There is no uniform way that lenders will report a DMP to the UK's Credit Reference Agencies. In some instances it may appear on your Credit Report as an Arrangement to Pay marker (an 'AR' symbol on a checkmyfile Credit Report), while some will use a specific 'DM' marker. Other lenders may only report the arrears themselves.

Even though entering a DMP is likely to harm your Credit Rating, taking pre-emptive action should ensure that you are able to address your debt problems before they escalate further. It is also likely that if you are in a position where a DMP is necessary, you’ll have already been rebuffed in any attempts to refinance, and so won’t notice much difference in your ability to get new forms of credit.

How long will a DMP appear on my Credit Report?

Each account included within your DMP should automatically drop off your report once 6 years have elapsed from the date of account closure. Once this happens, it will no longer have a negative impact.

You can leave a DMP at any time but the markers used to record the DMP itself will still remain for what’s left of the six years, and will be visible to lenders. You will also need to take care not to prompt lenders into taking further recovery action if you do choose to leave a DMP before any agreed debt repayments have been made.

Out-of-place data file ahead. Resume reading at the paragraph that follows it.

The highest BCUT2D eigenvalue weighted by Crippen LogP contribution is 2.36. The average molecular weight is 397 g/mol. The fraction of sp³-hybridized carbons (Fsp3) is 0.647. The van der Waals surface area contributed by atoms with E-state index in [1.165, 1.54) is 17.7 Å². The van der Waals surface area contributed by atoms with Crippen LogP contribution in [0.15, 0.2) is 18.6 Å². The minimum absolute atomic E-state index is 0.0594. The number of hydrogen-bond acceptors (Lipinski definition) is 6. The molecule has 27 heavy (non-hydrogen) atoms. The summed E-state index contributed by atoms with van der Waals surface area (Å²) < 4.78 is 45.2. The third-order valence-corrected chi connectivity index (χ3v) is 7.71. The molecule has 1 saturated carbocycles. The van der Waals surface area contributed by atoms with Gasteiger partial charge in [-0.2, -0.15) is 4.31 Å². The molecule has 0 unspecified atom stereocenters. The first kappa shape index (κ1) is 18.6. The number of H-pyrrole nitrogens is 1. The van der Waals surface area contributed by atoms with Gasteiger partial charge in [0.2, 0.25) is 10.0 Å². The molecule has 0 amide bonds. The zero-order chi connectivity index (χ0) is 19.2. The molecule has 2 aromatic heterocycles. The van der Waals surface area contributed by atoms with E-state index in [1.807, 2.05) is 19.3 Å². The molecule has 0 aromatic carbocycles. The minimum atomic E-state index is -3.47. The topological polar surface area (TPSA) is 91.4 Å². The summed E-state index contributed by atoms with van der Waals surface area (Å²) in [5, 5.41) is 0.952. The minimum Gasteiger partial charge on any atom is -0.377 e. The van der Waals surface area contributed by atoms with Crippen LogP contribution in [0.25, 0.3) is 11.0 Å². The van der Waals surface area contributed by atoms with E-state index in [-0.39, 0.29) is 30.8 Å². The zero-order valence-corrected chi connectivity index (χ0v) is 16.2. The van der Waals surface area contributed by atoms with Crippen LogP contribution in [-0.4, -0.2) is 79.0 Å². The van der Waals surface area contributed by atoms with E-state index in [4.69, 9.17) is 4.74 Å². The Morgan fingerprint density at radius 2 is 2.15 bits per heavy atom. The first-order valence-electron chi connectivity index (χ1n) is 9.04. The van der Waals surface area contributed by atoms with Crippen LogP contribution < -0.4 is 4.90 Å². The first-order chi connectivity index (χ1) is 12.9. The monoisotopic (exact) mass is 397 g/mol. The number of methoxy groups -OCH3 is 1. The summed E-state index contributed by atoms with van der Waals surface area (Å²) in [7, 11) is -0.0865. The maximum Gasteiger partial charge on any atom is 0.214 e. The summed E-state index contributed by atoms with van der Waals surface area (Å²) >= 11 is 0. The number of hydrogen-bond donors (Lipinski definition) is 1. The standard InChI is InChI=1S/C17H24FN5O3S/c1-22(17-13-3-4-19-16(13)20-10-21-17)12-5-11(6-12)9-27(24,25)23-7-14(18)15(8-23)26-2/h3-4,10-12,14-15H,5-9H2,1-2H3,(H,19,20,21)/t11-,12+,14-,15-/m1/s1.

It’s also important to not let a DMP run for longer than is necessary. Because accounts can be reported for up to 6 years from the date they are closed, the longer a DMP is in place, the longer those affected accounts will continue to show on your Credit Report – potentially meaning they stay visible (and affect your ability to get credit) for a significant amount of time.

How will it affect my ability to take out credit?